Birzer argues that Jackson had a nuanced interpretation of Indians, believing that they were “natural republicans with republican instincts and human rights guaranteed by God” but also believing that they were “well behind white Americans in terms of culture and civilization, a constant threat to the lives of settlers and their families, and a direct military threat likely to ally with America’s European enemies.” Birzer points out that one of Jackson’s adopted sons was an orphaned Indian boy.

Spending six pages on President Jackson’s removal policy, the author acknowledges that the law was controversial at the time and that it was “a humanitarian disaster” as implemented, using Tocqueville’s observation as evidence. Even so, Birzer is hesitant to call Jackson a hypocrite and quotes Remini’s defense of Jackson’s policy—asserting that it was designed to protect the southeastern tribes from the extinction that had befallen most of the northeastern tribes.

In his farewell address, Jackson defended his policy: “While the safety and comfort of our own citizens have been greatly promoted by their removal, the philanthropist will rejoice that the remnant of that ill-fated race has been at length placed beyond the reach of injury or oppression, and that the paternal care of the General Government will hereafter watch over them and protect them.”

Is it fair to judge a person, primarily, on the basis of his biggest failings? Yes, they must be part of the evaluation. But most of the evaluation? Who among us can stand up to that kind of scrutiny, especially historical figures possessing blind spots, errors, and sins that were typical of their time and place? This is even more true when we think about the complexity of the situation in the 1830s. What was the ideal solution to frontier conflict?

The most important historical role played by Jackson is party founder—or re-founder, to be more accurate. Jackson was “an ardent Jeffersonian” but the feeling was not reciprocal.

Viewing the general as “most unfit” and “dangerous,” Jefferson supported William Crawford for president in 1824, not Jackson. Despite similarities in ideology, Jefferson and Jackson were very different in temperament. One was a bookish, cultured introvert with a rational, deistic take on religion. Although possessing definite principles, he disliked personal conflict. The other was a brawling extrovert who relished the rough-and-tumble of personal conflict and was content with the evangelical faith of his Presbyterian youth.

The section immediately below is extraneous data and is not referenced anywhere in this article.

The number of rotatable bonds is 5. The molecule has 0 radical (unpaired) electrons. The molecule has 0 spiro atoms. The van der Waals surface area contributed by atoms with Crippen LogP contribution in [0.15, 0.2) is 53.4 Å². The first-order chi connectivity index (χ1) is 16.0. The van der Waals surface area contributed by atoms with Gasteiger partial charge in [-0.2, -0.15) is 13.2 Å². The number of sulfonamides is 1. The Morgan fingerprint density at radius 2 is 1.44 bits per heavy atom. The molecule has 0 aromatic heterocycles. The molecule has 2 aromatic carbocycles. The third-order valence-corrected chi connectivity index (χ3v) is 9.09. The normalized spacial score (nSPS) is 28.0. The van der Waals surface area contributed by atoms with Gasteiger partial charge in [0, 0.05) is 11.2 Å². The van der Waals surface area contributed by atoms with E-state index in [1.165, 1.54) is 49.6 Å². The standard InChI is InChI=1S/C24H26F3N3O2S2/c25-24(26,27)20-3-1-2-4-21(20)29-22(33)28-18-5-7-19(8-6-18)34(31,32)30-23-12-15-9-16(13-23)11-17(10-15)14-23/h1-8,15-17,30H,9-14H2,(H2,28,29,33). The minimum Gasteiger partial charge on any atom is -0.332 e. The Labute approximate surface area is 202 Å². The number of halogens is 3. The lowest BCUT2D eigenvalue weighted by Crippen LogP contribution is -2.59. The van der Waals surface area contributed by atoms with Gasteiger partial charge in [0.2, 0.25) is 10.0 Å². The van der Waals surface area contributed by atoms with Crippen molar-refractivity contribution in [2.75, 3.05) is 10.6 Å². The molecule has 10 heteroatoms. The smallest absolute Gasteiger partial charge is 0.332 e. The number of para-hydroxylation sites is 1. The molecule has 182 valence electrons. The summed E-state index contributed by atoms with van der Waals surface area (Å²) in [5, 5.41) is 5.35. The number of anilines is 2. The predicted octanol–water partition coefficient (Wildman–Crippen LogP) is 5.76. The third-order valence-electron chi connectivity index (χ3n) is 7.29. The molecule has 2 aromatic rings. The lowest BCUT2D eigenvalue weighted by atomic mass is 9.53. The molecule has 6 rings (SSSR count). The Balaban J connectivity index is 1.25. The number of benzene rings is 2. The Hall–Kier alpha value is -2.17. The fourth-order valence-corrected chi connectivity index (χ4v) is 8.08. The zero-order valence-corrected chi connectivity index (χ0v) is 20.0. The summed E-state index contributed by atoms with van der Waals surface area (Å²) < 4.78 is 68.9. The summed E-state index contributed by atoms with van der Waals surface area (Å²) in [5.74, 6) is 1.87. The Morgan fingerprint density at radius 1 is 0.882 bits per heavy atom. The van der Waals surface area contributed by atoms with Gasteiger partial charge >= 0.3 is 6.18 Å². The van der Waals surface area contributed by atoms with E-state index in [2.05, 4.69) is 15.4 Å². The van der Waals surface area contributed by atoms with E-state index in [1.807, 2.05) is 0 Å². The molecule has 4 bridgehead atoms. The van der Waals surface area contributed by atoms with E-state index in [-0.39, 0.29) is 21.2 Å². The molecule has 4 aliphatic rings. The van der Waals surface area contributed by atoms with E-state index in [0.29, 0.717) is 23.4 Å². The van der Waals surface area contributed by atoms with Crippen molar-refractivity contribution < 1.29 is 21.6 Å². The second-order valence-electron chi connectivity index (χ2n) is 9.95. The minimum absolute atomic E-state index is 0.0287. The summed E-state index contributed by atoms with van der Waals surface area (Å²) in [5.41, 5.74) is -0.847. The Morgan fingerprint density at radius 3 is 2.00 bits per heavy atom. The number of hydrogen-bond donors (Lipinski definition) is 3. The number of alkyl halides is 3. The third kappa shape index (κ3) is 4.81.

While it is true that the name Democratic-Republican used for Jefferson’s party is anachronistic, and that Republican was the most common designation, Birzer is wrong in stating that Jefferson wasn’t the leader of a “recognizable” political party. Jefferson founded an opposition party to the Federalists as early as 1798 and, contrary to Birzer’s assertion, it was not “pre-ideological.”

While most of our Founding Fathers were hostile to democracy, Jefferson was an exception. In 1816, he wrote, “The full experiment of a government democratical but representative was and is still reserved for us.” Jefferson objected to the Era of Good Feelings because it masked genuine ideological differences. Andrew Jackson the popular hero and Martin Van Buren the party manager worked together to construct the modern Democratic Party.